oxLDL ICs enhance IL-1β production via p-Syk. (A) BMDCs were incubated with oxLDL or oxLDL ICs, oxLDL-Fab2, oxLDL ICs, or ova-ICs for 15 min. Syk phosphorylation was measured by phospho-flow cytometry. Representative line graphs are shown (upper panels). n = 3 mice per group. Unlike letters indicate significance (p < 0.001) by one-way ANOVA with Bonferroni posttest, and error bars represent SEM. (B) Cells were treated with oxLDL, anti-oxLDL, oxLDL ICs, or ova-ICs for 3 h, followed by ATP for an additional hour. IL-1β in culture supernatants was measured by ELISA. Shown is one representative of three separate experiments. Unlike letters denote significance by one-way ANOVA with a Bonferroni posttest, and error bars indicate the SD. (C) BMDCs were incubated with LPS oxLDL or oxLDL ICs for 15 min. Erk phosphorylation was measured by phospho-flow cytometry. A representative line graph is shown (left panel) and results are quantified by mean fluorescence intensity (MFI; right panel). n = 3 separate experiments. Unlike letters indicate significance (p < 0.001) by one-way ANOVA with Bonferroni posttest, and error bars represent SEM. (D) B6 or Syk−/− BMDCs (left panel) or B6 BMDCs plus or minus the Syk inhibitor Bay61-3606 (right panel) were incubated with oxLDL or oxLDL ICs for 3 h, followed by ATP for 1 h. n = 3 separate experiments. Unlike letters indicate significance (p < 0.05) by the Student t test, and error bars represent SEM.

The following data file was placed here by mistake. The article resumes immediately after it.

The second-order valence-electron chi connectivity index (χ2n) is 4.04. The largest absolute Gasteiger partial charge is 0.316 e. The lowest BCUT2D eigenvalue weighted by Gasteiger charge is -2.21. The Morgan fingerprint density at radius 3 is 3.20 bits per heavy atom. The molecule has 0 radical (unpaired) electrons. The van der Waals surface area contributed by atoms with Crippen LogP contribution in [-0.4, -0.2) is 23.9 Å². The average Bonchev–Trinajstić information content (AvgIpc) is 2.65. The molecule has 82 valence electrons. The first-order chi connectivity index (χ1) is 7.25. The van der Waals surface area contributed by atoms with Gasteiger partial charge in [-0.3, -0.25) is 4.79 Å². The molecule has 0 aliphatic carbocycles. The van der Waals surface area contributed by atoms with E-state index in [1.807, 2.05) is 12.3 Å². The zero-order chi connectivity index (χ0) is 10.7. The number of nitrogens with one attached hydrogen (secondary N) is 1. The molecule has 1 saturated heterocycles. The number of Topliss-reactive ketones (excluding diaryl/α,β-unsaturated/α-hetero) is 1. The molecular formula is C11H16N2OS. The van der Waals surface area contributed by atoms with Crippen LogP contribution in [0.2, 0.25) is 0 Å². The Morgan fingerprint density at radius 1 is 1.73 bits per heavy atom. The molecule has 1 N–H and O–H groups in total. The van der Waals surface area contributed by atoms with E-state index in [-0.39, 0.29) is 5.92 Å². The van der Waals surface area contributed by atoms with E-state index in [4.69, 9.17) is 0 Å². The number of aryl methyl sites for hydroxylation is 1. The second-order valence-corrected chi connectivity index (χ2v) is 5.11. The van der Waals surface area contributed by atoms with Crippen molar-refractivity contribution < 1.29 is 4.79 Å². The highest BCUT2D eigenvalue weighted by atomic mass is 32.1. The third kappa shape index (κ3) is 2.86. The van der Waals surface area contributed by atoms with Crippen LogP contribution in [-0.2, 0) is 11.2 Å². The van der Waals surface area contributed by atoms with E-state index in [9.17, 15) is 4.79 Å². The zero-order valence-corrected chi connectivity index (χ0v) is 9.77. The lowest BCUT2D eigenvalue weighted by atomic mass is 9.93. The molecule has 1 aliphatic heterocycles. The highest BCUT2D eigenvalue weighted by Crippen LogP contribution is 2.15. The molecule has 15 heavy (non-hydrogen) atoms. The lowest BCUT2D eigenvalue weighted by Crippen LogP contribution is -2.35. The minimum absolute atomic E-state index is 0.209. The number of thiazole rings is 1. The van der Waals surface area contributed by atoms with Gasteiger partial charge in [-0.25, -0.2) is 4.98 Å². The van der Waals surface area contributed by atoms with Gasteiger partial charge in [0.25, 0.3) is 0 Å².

FIGURE 4.

oxLDL ICs enhance IL-1β production via p-Syk. (A) BMDCs were incubated with oxLDL or oxLDL ICs, oxLDL-Fab2, oxLDL ICs, or ova-ICs for 15 min. Syk phosphorylation was measured by phospho-flow cytometry. Representative line graphs are shown (upper panels). n = 3 mice per group. Unlike letters indicate significance (p < 0.001) by one-way ANOVA with Bonferroni posttest, and error bars represent SEM. (B) Cells were treated with oxLDL, anti-oxLDL, oxLDL ICs, or ova-ICs for 3 h, followed by ATP for an additional hour. IL-1β in culture supernatants was measured by ELISA. Shown is one representative of three separate experiments. Unlike letters denote significance by one-way ANOVA with a Bonferroni posttest, and error bars indicate the SD. (C) BMDCs were incubated with LPS oxLDL or oxLDL ICs for 15 min. Erk phosphorylation was measured by phospho-flow cytometry. A representative line graph is shown (left panel) and results are quantified by mean fluorescence intensity (MFI; right panel). n = 3 separate experiments. Unlike letters indicate significance (p < 0.001) by one-way ANOVA with Bonferroni posttest, and error bars represent SEM. (D) B6 or Syk−/− BMDCs (left panel) or B6 BMDCs plus or minus the Syk inhibitor Bay61-3606 (right panel) were incubated with oxLDL or oxLDL ICs for 3 h, followed by ATP for 1 h. n = 3 separate experiments. Unlike letters indicate significance (p < 0.05) by the Student t test, and error bars represent SEM.